Tease your audience with a list of topics, preferably somewhat controversial, that you hope will snag a listenerís interest. Simply ask for any questions about topics A, B, or C. The more controversial the subject, the more likely you are to get a question. Make certain, though, that youíre prepared to handle each item you offer as bait.
Conflict is a good stimulator. Making far-out statements or ludicrous remarks may arouse your unresponsive audience. Donít be insulting. Make certain the audience realizes that you were half kidding. Sometimes your outrageous remarks made in jest will be the only part of your presentation listeners will remember. Leave the audience with a clear understanding of your position on the issues in question.
Some speakers report good results with written audience questions. These questions are written out on 3x5 cards by audience members during the presentation, and submitted to the speaker or program moderator. When appearing before student groups, donít be surprised to find that some teachers may have asked students to prepare written questions prior to your arrival; it forces students to think about the topic at hand.
Written questions delivered to the speaker or moderator eliminate the potentially embarrassing requirement for an audience member to speak; it somewhat neutralizes the group. This is one method used to moderate potentially hostile audience members who would otherwise monopolize the question-and-answer session.
It also, however, distracts listener attention momentarily while writing out the question. The biggest disadvantage for the speaker is the lack of human contact. Youíre deprived of an opportunity to hear the question asked with full benefit of nonverbal emphasis, vocal inflection, and emotional state. Finally, it creates an air of formality to the presentation, which may, on occasion, retard your effort to build audience rapport.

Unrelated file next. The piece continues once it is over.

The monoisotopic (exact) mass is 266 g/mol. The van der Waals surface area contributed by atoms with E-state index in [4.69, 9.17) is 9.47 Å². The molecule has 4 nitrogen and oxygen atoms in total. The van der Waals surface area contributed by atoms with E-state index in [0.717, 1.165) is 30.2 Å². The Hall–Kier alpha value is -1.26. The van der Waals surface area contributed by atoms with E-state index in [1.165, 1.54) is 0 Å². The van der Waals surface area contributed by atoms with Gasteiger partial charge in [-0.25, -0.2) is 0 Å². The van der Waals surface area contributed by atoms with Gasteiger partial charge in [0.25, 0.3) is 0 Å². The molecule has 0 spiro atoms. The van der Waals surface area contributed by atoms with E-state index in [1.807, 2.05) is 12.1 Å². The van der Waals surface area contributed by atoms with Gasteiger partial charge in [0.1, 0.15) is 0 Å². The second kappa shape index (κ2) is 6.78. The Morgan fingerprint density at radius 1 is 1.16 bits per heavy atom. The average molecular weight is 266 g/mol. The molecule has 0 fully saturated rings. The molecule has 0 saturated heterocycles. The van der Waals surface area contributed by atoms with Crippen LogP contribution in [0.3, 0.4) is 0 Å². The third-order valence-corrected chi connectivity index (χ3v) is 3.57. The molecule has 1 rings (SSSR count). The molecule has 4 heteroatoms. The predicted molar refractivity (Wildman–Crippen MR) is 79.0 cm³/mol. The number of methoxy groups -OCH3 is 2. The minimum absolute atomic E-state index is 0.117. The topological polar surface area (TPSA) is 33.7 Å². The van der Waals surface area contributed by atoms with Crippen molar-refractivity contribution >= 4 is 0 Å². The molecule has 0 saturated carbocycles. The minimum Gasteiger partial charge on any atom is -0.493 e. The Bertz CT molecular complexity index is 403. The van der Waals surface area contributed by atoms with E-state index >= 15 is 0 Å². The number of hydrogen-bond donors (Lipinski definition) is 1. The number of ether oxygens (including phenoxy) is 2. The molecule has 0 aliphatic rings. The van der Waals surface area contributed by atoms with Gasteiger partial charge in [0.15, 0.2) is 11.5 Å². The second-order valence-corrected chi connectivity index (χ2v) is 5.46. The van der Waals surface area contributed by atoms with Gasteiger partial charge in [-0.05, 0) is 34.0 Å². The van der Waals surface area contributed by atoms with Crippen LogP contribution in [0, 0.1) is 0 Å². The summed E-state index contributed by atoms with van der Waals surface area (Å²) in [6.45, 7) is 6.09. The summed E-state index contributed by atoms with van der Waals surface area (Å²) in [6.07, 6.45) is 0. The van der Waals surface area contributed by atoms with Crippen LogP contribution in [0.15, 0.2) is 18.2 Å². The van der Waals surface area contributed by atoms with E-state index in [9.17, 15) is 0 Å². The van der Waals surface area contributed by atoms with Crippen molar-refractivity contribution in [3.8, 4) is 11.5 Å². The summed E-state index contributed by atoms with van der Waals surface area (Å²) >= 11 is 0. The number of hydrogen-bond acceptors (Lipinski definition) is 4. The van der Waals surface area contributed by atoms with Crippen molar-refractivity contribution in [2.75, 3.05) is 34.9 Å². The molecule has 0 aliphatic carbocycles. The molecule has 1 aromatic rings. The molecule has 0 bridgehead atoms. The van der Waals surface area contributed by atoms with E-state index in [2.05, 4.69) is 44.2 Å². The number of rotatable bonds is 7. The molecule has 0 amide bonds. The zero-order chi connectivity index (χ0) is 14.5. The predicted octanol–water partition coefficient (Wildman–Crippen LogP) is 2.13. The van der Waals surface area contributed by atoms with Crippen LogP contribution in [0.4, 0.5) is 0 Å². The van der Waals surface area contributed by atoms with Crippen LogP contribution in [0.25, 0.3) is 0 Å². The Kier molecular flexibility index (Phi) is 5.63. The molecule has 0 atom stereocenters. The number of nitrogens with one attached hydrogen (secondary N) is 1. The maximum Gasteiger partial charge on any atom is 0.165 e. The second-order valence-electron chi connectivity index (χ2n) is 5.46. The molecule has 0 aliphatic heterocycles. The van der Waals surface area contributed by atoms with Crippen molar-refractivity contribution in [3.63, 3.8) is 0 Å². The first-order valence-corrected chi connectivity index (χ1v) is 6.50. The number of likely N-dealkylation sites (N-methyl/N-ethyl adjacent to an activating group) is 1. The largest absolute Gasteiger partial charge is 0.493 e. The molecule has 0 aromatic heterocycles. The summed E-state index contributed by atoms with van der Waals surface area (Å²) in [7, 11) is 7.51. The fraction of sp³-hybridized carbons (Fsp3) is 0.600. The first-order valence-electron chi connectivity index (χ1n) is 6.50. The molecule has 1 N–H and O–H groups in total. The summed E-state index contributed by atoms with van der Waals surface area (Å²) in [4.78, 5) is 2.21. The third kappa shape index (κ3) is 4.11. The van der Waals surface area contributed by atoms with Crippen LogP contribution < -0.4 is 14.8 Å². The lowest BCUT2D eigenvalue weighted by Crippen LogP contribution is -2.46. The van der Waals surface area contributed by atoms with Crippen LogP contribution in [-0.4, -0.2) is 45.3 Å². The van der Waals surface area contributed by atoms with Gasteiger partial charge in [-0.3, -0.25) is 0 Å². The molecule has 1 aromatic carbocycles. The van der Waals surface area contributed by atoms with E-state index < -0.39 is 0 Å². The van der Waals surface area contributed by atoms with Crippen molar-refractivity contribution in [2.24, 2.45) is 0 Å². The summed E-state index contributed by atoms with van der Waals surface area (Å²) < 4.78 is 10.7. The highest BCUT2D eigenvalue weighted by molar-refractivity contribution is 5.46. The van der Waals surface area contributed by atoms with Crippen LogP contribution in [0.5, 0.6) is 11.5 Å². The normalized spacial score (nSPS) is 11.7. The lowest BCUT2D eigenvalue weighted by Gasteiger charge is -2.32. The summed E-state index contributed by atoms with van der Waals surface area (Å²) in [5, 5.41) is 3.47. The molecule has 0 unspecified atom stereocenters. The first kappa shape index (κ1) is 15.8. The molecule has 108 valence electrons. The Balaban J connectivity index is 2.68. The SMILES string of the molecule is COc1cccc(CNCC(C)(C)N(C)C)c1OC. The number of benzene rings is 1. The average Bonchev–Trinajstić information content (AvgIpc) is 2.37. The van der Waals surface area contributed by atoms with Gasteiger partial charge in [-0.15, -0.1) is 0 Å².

In an effort to elicit questions, some speakers single out an individual and request that they pose a question. Extreme caution should be used when forcing a one-on-one encounter. You may have just selected a person with a speech impediment or an equally difficult problem Ė and exposed them unwillingly to full group scrutiny. One embarrassing experience of this type will cure you forever. Probe your audience with extreme care.
Punctuating a presentation with appropriate visual aids can continue to pay dividends during the question and answer session. Audiences have a tendency to ask questions about the visuals displayed before them. Introducing new visuals during summary remarks is an effective way to whet the audience appetite for more. Introducing new visuals during a dull question and answer session may give it new life, stimulating more audience participation.
Beware. Speakers who plant questions in their audiences take a great risk. The questions obviously planted can seriously damage your credibility in the audienceís eyes. Well-intentioned friends have an uncanny ability to botch their lines Ė and your cover. One of the other techniques will usually suffice to replace this one.
There is no substitute for spontaneity. Pick up on something that occurred during or immediately before your speech. Donít ignore your surroundings; be in tune with them and use them to your advantage. Rarely will you lose listener support by making astute observations.
Whatever route you choose, be nimble. Be creative. And be persistent in your effort to generate questions. Donít let the great opportunities afforded by audience question and answer sessions slip away for lack of effort on your part. Most veteran spokespersons consider these to be the most challenging and rewarding moments in public speaking.